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Aortic Valve Knockout of pRb Increases Calcific Aortic Valve Disease Characteristics

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•Calcific aortic valve disease (CAVD) affects over 8 million people in the US [1]; currently, the only treatment for severe disease is total valve replacement surgery.
 
•The lack of basic disease mechanisms underlying CAVD has limited the number of pharmaceutical targets available for treatment; better understanding may lead to better therapies.
 
•Changes in valve tissue mechanics, composition, and fiber orientation have all been measured in the end stages of the disease, but it is unclear how these properties are altered during disease progression.
 
•In vitro models that allow for controlled experimental manipulation of environments relevant to the aortic valve may help parse out specific disease mechanisms.
 
•The loss of retinoblastoma protein (pRb) has been shown to produce cells that mineralized more heavily in vitro [2].
 
•pRb also regulates bone formation through interaction with runx2 [3].
 
•We created a knockout mouse model to study the effects of pRb.
 
•Porcine aortic valve interstitial cells (aVICs) were also used to create an in vitro model using viral transfection to knockdown Rb.
 
•aVICs were seeded on 2D, polyacrylamide (PAAM) gels at physiology stiffnesses and dosed for 24 hours with TGF-β1 to induce activation.
 
•Second harmonic generation (SHG) images of collagen showed an increase in directional variance (E) in the Rbfl/fl mice compared to the Rbfl/- leaflets. Figures (A) and (B) are representative SHG images while (C) and (D) show zoomed in sections of collagen fibers.
 
•Atomic force microscopy (AFM) was used to measure the Young’s Modulus of the valve leaflets. A representative heat map of leaflet tissue is shown in (F). There was a significant increase in leaflet stiffness in the Rbfl/fl mice (G).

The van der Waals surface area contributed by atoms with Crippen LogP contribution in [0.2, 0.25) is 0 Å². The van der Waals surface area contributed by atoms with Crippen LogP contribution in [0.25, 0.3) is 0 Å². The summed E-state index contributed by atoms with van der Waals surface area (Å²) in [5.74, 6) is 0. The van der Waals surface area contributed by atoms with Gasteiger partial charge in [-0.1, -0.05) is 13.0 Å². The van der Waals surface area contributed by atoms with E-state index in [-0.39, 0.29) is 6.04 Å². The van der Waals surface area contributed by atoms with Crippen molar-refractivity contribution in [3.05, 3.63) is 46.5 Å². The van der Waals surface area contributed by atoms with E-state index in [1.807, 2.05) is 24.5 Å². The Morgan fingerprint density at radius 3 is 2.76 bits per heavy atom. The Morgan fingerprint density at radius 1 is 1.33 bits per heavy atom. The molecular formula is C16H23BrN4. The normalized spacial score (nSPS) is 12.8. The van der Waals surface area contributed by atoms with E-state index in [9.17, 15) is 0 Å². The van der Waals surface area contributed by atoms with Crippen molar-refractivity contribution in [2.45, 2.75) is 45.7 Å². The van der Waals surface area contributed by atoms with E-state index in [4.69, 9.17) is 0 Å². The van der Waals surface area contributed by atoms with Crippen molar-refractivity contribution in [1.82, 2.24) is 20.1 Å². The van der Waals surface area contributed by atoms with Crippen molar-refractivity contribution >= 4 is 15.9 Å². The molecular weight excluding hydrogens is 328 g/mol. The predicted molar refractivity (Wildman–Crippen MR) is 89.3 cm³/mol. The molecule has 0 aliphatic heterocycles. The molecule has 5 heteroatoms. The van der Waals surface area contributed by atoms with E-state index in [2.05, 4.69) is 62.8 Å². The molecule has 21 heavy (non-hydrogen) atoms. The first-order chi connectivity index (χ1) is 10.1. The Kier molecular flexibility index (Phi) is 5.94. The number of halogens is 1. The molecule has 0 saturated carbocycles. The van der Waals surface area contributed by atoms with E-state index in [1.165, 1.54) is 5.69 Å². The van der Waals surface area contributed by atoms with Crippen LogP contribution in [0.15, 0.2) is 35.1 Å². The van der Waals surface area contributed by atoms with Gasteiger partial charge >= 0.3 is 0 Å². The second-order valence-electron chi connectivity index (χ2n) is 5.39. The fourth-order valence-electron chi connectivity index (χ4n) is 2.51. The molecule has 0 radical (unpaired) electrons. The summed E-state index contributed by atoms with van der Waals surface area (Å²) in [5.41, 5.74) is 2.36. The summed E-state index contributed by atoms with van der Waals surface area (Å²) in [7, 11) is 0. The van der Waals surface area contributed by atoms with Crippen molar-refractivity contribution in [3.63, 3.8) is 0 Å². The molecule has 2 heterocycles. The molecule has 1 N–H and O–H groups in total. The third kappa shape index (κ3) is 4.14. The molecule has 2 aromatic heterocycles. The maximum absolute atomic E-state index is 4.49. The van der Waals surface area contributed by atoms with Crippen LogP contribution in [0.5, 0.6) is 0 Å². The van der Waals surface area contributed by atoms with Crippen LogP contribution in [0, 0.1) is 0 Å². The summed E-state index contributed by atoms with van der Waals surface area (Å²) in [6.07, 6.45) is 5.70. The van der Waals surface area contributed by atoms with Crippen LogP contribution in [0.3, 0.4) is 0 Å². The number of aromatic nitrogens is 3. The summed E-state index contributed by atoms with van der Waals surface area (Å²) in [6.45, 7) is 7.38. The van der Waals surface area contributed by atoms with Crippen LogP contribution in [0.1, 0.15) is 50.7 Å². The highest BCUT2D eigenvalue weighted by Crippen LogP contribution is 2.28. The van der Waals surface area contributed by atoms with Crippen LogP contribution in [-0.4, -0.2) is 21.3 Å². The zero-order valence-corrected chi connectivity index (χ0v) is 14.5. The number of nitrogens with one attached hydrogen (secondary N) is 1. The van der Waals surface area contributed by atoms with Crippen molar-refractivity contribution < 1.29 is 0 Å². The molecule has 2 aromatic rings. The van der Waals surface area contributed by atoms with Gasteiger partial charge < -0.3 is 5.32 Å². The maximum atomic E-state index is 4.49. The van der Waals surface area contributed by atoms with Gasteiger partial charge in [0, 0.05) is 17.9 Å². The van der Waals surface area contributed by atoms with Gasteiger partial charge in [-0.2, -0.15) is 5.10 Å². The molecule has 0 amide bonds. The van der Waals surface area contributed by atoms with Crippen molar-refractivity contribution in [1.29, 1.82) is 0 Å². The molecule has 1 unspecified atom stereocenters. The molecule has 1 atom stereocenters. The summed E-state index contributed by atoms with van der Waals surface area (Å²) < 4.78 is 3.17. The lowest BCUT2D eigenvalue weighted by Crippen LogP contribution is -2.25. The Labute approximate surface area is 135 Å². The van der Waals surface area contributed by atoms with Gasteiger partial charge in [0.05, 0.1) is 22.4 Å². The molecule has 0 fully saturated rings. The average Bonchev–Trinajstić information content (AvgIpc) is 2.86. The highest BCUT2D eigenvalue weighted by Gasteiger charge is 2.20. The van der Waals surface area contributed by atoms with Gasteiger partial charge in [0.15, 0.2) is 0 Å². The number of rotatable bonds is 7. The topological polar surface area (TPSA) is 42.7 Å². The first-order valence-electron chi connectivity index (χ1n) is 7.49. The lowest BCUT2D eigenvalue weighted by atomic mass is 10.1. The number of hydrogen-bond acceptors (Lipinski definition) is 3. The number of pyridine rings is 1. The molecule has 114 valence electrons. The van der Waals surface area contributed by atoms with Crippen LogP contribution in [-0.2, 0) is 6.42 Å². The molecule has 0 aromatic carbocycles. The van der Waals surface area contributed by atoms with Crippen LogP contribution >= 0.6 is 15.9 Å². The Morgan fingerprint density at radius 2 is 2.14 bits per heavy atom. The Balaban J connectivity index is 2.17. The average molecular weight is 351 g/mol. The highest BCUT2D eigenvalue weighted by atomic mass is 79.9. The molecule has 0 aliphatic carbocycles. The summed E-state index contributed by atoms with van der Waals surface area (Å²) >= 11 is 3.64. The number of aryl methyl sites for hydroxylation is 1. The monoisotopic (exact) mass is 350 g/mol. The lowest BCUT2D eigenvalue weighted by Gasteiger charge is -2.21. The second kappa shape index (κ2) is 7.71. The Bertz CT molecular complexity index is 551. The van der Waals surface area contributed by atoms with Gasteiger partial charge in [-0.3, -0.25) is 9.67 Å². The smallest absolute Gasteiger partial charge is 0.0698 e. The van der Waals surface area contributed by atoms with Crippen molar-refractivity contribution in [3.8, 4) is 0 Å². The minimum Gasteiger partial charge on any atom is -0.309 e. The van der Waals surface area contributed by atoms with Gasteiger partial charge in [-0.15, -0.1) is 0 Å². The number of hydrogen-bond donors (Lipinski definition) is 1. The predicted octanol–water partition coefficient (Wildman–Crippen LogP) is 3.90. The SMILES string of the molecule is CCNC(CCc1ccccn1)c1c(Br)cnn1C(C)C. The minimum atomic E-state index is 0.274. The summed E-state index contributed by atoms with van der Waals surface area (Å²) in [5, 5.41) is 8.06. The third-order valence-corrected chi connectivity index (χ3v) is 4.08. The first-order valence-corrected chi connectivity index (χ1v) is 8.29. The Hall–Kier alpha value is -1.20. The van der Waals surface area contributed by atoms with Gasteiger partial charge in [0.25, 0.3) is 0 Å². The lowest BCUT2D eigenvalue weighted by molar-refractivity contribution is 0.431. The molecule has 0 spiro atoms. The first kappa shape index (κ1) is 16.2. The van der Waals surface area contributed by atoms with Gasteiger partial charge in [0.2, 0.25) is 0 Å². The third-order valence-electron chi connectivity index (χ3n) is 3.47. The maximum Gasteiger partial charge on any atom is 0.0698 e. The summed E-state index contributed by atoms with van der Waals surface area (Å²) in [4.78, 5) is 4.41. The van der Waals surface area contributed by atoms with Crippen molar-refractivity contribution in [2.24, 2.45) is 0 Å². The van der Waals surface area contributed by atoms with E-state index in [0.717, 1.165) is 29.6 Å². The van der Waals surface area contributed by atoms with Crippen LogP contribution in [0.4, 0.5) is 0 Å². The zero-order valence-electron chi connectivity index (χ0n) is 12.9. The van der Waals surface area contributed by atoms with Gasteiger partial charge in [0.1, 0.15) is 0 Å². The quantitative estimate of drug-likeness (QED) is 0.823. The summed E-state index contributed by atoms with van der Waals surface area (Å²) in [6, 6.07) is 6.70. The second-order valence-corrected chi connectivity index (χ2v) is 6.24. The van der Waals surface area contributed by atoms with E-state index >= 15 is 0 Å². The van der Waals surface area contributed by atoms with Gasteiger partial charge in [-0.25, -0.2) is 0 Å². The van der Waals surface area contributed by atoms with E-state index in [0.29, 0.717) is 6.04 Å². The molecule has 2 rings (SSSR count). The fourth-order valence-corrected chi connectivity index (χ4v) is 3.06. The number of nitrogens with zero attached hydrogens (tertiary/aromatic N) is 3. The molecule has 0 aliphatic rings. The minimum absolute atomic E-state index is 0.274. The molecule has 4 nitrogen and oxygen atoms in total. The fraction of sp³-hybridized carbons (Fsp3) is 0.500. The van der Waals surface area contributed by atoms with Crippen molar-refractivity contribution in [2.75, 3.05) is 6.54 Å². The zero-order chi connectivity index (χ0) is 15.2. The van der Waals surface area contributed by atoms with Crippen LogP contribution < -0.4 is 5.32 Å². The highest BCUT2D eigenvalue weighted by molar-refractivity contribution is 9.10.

•PAAM gels were created to model changing tissue stiffness associated with CAVD  and designed to incorporate different binding proteins to assess the effect of specific ECM components  in the fibrosa and spongiosa (A).
 
•5 kpa (healthy valve tissue), 20 kPa (beginning of disease), and 35 kPa (diseased valve tissue)  [4] stiffnesses were tested with either collagen or hyaluronic acid (HA) as a binding motif. Stiffness was confirm using AFM. Calcific nodules were stained with fluo-4 AM, a calcium dye (B).
 
•Over a 3 week culture period, significant changes were seen in the average nodule size of differing conditions. The shRb knockdown aVICs demonstrated increased nodule growth compared to the shNT aVICs  after 1 week in culture with HA and collagen gels (C-F).
 
•Valve leaflets from both Rbfl/- and Rbfl/fl mice were analyze with LC-MS/MS.
 
•Normalized spectral counts were compared between groups.
 
•Differences included a significant increase in both collagen IIIα1 and collagen VIα2 in the Rbfl/fl.
 
•The Rbfl/fl  valves also showed an increase in latent TGF-β1 binding protein.
 
•The knockout model further demonstrated a decrease in nestin and HA/proteoglycan link protein.
 
•Knocking out Rb decreases collagen fiber organization and increases aortic leaflet stiffness.
 
•Knockdown of Rb in aVICs demonstrates an increased propensity for calcification on lower stiffness PAAM gels.
 
•Proteomics analysis of Rbfl/fl valves shows KO mice have more, less mature collagen and proteoglycans.
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